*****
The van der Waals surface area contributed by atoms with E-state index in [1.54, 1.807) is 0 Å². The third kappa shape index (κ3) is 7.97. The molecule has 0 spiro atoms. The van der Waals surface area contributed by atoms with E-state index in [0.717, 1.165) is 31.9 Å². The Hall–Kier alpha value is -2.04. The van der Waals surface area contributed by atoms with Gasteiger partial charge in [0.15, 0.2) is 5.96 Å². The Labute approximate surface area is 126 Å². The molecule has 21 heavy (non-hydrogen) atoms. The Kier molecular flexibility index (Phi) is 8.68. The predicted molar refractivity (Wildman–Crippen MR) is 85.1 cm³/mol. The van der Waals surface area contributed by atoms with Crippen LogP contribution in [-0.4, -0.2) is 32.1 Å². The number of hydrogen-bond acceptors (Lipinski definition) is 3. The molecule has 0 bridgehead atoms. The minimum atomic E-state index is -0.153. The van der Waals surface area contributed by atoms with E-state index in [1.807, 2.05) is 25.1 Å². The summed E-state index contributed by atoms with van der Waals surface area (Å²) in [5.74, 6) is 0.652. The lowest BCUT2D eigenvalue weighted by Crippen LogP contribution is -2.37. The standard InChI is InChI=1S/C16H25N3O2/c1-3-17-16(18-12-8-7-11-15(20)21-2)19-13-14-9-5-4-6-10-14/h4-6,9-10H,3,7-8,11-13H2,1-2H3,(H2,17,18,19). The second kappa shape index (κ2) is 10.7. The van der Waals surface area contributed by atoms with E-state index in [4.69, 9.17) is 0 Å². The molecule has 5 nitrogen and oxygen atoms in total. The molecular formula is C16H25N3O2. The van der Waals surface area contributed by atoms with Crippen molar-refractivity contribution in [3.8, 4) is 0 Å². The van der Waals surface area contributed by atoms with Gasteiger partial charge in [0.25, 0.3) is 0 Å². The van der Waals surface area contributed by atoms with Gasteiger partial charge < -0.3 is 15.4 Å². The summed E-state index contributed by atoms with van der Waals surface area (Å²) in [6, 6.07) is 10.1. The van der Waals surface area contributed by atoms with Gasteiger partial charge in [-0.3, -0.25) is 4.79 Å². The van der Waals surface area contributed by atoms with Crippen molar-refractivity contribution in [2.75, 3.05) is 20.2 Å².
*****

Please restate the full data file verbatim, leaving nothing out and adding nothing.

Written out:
The van der Waals surface area contributed by atoms with E-state index in [1.54, 1.807) is 0 Å². The third kappa shape index (κ3) is 7.97. The molecule has 0 spiro atoms. The van der Waals surface area contributed by atoms with E-state index in [0.717, 1.165) is 31.9 Å². The Hall–Kier alpha value is -2.04. The van der Waals surface area contributed by atoms with Gasteiger partial charge in [0.15, 0.2) is 5.96 Å². The Labute approximate surface area is 126 Å². The molecule has 21 heavy (non-hydrogen) atoms. The Kier molecular flexibility index (Phi) is 8.68. The predicted molar refractivity (Wildman–Crippen MR) is 85.1 cm³/mol. The van der Waals surface area contributed by atoms with Crippen LogP contribution in [-0.4, -0.2) is 32.1 Å². The number of hydrogen-bond acceptors (Lipinski definition) is 3. The molecule has 0 bridgehead atoms. The minimum atomic E-state index is -0.153. The van der Waals surface area contributed by atoms with E-state index in [1.807, 2.05) is 25.1 Å². The summed E-state index contributed by atoms with van der Waals surface area (Å²) in [5.74, 6) is 0.652. The lowest BCUT2D eigenvalue weighted by Crippen LogP contribution is -2.37. The standard InChI is InChI=1S/C16H25N3O2/c1-3-17-16(18-12-8-7-11-15(20)21-2)19-13-14-9-5-4-6-10-14/h4-6,9-10H,3,7-8,11-13H2,1-2H3,(H2,17,18,19). The second kappa shape index (κ2) is 10.7. The van der Waals surface area contributed by atoms with E-state index in [4.69, 9.17) is 0 Å². The molecule has 5 nitrogen and oxygen atoms in total. The molecular formula is C16H25N3O2. The van der Waals surface area contributed by atoms with Crippen molar-refractivity contribution in [3.8, 4) is 0 Å². The van der Waals surface area contributed by atoms with Gasteiger partial charge in [0.25, 0.3) is 0 Å². The van der Waals surface area contributed by atoms with Gasteiger partial charge < -0.3 is 15.4 Å². The summed E-state index contributed by atoms with van der Waals surface area (Å²) in [6, 6.07) is 10.1. The van der Waals surface area contributed by atoms with Gasteiger partial charge in [-0.3, -0.25) is 4.79 Å². The van der Waals surface area contributed by atoms with Crippen molar-refractivity contribution in [2.75, 3.05) is 20.2 Å².